Physiological Responses of Bambara Groundnut (Vigna subterranea L. Verdc) to Short Periods of Water Stress During Different Developmental Stages  [cached]
R. Vurayai,V. Emongor and B. Moseki
Asian Journal of Agricultural Sciences , 2011,
Abstract: The study was conducted to evaluate the responses of bambara groundnut (Vigna subterranea L. Verdc) to short periods of water stress imposed at different growth stages, and the recuperative ability of the species from drought stress. A major problem associated with Bambara groundnut production is its very low yields due to intra-seasonal and inter-seasonal variability in rainfall in semi-arid regions. The response pattern of physiological processes to water stress imposed at different growth stages might provide a basis for development of strategies in order to stabilize yields. Water stress reduced relative w ater content, chlorophyll fluorescence, stomatal conductance and the reduction was more pronounced in plants stressed during the pod filling stage and less pronounced in plants stressed during the vegetative stage. Chlorophyll content was not affected by water stress at all stages of grow th and development. Proline levels were increased by water stress mostly during the pod filling stage. When plants were rewatered after each stress treatment, plants stressed during the pod filling stage failed to fully recover the relative w ater content and chlorophyll fluorescence. A ll water stressed plants at different stages of growth and development fully recovered in stomatal conductance and proline concentration. Bambara groundnuts appear to reduce water loss under water stress and have the ability to recover from the effects of water stress after rainfall or irrigation. The nature and extend of damage and the ability of bambara groundnut to recover from water stress depends on the developmental stage at which the plant encounters water deficit.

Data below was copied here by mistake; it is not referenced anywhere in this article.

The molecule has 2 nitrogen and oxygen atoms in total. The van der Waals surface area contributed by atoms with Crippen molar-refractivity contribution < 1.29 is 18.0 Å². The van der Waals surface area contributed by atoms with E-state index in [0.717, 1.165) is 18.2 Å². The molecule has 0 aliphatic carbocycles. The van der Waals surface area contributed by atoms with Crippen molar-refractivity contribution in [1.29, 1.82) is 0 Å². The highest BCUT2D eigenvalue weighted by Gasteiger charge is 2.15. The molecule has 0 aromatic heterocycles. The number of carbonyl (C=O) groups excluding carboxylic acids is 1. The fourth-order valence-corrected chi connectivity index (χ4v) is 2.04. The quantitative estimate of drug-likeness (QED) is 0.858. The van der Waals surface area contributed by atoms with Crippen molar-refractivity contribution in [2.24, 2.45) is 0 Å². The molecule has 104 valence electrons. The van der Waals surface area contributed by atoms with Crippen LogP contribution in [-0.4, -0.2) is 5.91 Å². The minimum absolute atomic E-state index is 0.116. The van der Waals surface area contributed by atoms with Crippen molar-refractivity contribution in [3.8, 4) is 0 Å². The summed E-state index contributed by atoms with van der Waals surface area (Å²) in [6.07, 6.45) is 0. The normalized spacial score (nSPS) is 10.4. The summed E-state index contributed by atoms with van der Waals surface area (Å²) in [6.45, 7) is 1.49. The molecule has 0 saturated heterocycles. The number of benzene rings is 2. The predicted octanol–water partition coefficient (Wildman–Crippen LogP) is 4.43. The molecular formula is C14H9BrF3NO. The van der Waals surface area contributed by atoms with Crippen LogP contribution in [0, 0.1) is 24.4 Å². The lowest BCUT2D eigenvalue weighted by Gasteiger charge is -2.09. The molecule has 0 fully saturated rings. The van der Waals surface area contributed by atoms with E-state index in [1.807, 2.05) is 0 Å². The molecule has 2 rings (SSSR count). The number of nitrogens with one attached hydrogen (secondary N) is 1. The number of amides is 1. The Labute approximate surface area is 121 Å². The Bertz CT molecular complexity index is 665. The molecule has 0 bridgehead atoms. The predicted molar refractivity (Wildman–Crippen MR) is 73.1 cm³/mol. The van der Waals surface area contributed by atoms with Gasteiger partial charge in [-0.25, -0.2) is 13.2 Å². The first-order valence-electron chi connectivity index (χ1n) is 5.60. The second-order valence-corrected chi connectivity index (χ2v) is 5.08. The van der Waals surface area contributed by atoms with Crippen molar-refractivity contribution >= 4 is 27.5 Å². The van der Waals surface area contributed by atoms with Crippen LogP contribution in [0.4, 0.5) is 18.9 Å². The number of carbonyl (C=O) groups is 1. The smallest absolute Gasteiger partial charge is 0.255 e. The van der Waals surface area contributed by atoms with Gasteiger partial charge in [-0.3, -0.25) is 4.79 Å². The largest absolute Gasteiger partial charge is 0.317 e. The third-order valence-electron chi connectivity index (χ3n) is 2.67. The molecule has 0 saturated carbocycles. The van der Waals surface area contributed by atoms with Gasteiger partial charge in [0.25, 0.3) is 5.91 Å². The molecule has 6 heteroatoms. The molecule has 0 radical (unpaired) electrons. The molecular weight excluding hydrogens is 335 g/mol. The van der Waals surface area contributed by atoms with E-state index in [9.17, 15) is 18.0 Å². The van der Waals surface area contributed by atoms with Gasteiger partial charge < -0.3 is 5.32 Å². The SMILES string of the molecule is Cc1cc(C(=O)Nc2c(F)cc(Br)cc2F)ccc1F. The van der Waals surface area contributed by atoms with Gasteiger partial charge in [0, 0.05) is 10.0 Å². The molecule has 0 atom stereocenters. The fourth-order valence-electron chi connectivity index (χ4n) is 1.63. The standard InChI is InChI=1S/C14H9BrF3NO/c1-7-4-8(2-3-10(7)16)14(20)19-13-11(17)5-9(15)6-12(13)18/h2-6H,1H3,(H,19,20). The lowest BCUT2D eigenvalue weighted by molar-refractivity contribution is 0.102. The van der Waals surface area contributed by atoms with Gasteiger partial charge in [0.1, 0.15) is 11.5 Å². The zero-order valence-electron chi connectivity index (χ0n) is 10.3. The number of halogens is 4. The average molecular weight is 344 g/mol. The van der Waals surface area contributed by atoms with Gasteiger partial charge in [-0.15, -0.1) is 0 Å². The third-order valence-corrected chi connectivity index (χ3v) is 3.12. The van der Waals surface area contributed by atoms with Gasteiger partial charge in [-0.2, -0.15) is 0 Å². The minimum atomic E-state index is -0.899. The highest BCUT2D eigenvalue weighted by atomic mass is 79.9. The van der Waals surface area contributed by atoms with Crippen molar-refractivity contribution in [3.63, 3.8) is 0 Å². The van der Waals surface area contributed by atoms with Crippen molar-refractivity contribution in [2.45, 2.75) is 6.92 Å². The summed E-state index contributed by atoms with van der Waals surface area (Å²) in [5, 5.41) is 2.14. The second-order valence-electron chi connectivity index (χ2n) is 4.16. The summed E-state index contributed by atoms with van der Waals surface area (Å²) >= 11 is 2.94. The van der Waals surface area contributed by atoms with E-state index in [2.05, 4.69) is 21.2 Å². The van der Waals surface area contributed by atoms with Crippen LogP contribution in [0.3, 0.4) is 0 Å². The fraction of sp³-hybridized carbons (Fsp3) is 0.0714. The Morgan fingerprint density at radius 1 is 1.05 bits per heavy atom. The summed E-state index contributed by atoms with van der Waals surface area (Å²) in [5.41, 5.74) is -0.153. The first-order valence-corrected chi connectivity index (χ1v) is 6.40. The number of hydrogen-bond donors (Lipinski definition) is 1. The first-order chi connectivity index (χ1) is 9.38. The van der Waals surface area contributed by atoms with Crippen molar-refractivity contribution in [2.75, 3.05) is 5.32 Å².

Possible Effects of Fungal Fermentation on Bambara Groundnut (Vigna Subterranea (L) Verdc.) As a Feedstuff Resource
L.C. Nwanna,V.N Enujiugha,A.O Oseni,E.E. Nwanna
Journal of Food Technology , 2013,
Abstract: The possibility of using fungal-fermented bambara groundnut (Vigna subterranea (L) Verdc.) cotyledon and hulls as feedstuffs resources was investigated.The whole seed and hulls were separately fermented with a mixed culture of Aspergillus niger, Aspergillus flavus, Penicillium sp., Trichoderma sp. and yeast. Also the organisms were each used separately to ferment the seed cotyledons. The samples were then examined for proximate nutrient composition, minerals, cellulose, lignin and sugar contents as well as some anti-nutritional factors (phytates and tannins). Analysis was also carried out on the unfermented whole seed, unfermented dehulled seed, untreated hulls and naturally fermented seeds.The results indicate that the organisms have variable effects on the nutritional and anti-nutritional contents of the seeds. Fermenting the seeds with yeast or Penicillium separately significantly (p<0.05) increased the protein content, but a combined organism fermentation did not produce any noticeable nutritional advantage. Fermenting the seed hulls positions them for use as an excellent livestock or fish feed source.
Analysis of genetic diversity in bambara groundnut [Vigna subterranea (L.) Verdc] landraces using amplified fragment length polymorphism (AFLP) markers
Wazael H Ntundu, Inga C Bach, J rgen L Christiansen, Sven B Andersen
African Journal of Biotechnology , 2004,
Abstract: Amplified fragment length polymorphism (AFLP) was used to assess genetic diversity among 100 selected bambara groundnut [Vigna subterranea (L.) Verdc] landraces from a diverse geographic area of Tanzania. Eleven informative AFLP primer combinations generated a total of 49 scorable polymorphic amplification fragments across the bambara groundnut accessions. Genetic distances between all accessions based on Jaccard's variability index ranged from 0.1 to 0.68, with a total average of 0.3. The results showed that bambara groundnut landraces from Tanzania form a genetically diverse population, and AFLP markers can be effectively employed to assess genetic diversity and to measure genetic relationship among accessions. Cluster analysis revealed that bambara groundnut from Tanzania constitute two major groups in line with their putative geographic origins, one genetically distinct group from the Southern agro-ecological zone and a mixed group with accessions from Central, Lake Victoria and Western agro-ecological zones. The clustering of accessions compared relatively well to clustering based on phenotypic characters. However, correlation of the AFLP marker distances with phenotypic distances showed r-values of 0.4 only. Key Words: AFLP markers; genetic diversity; landraces; Tanzania; Vigna subterranean. African Journal of Biotechnology Vol. 3 (4), 2004: 220-225
Growth, Yield, Water Status and Ionic Distribution Response of three Bambara Groundnut (Vigna subterranea (L.) Verdc.) Landraces Grown under Saline Conditions